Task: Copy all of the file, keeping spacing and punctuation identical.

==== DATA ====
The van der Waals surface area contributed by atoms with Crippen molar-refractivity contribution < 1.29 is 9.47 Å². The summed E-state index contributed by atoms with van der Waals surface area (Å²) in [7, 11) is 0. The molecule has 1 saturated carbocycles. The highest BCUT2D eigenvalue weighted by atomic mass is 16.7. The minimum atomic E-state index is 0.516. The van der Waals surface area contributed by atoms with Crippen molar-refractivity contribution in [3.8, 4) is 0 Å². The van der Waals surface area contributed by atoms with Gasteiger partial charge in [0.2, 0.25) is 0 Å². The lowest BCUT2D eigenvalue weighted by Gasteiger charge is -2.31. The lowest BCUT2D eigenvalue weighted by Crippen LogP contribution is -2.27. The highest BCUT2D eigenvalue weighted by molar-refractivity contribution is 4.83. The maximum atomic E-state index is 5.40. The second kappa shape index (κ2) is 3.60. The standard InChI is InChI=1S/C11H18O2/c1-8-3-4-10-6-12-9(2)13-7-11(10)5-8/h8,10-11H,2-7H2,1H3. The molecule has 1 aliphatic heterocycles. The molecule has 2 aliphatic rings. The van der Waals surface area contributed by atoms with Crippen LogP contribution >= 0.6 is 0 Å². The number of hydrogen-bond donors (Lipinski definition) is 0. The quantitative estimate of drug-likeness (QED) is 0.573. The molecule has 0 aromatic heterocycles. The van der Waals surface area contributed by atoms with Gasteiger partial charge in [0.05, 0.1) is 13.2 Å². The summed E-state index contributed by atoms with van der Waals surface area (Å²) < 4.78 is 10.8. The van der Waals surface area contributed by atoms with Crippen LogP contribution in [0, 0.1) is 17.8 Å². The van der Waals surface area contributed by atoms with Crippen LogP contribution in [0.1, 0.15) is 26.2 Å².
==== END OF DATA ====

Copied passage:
The van der Waals surface area contributed by atoms with Crippen molar-refractivity contribution < 1.29 is 9.47 Å². The summed E-state index contributed by atoms with van der Waals surface area (Å²) in [7, 11) is 0. The molecule has 1 saturated carbocycles. The highest BCUT2D eigenvalue weighted by atomic mass is 16.7. The minimum atomic E-state index is 0.516. The van der Waals surface area contributed by atoms with Crippen molar-refractivity contribution in [3.8, 4) is 0 Å². The van der Waals surface area contributed by atoms with Gasteiger partial charge in [0.2, 0.25) is 0 Å². The lowest BCUT2D eigenvalue weighted by Gasteiger charge is -2.31. The lowest BCUT2D eigenvalue weighted by Crippen LogP contribution is -2.27. The highest BCUT2D eigenvalue weighted by molar-refractivity contribution is 4.83. The maximum atomic E-state index is 5.40. The second kappa shape index (κ2) is 3.60. The standard InChI is InChI=1S/C11H18O2/c1-8-3-4-10-6-12-9(2)13-7-11(10)5-8/h8,10-11H,2-7H2,1H3. The molecule has 1 aliphatic heterocycles. The molecule has 2 aliphatic rings. The van der Waals surface area contributed by atoms with Crippen LogP contribution >= 0.6 is 0 Å². The number of hydrogen-bond donors (Lipinski definition) is 0. The quantitative estimate of drug-likeness (QED) is 0.573. The molecule has 0 aromatic heterocycles. The van der Waals surface area contributed by atoms with Gasteiger partial charge in [0.05, 0.1) is 13.2 Å². The summed E-state index contributed by atoms with van der Waals surface area (Å²) < 4.78 is 10.8. The van der Waals surface area contributed by atoms with Crippen LogP contribution in [0, 0.1) is 17.8 Å². The van der Waals surface area contributed by atoms with Crippen LogP contribution in [0.1, 0.15) is 26.2 Å².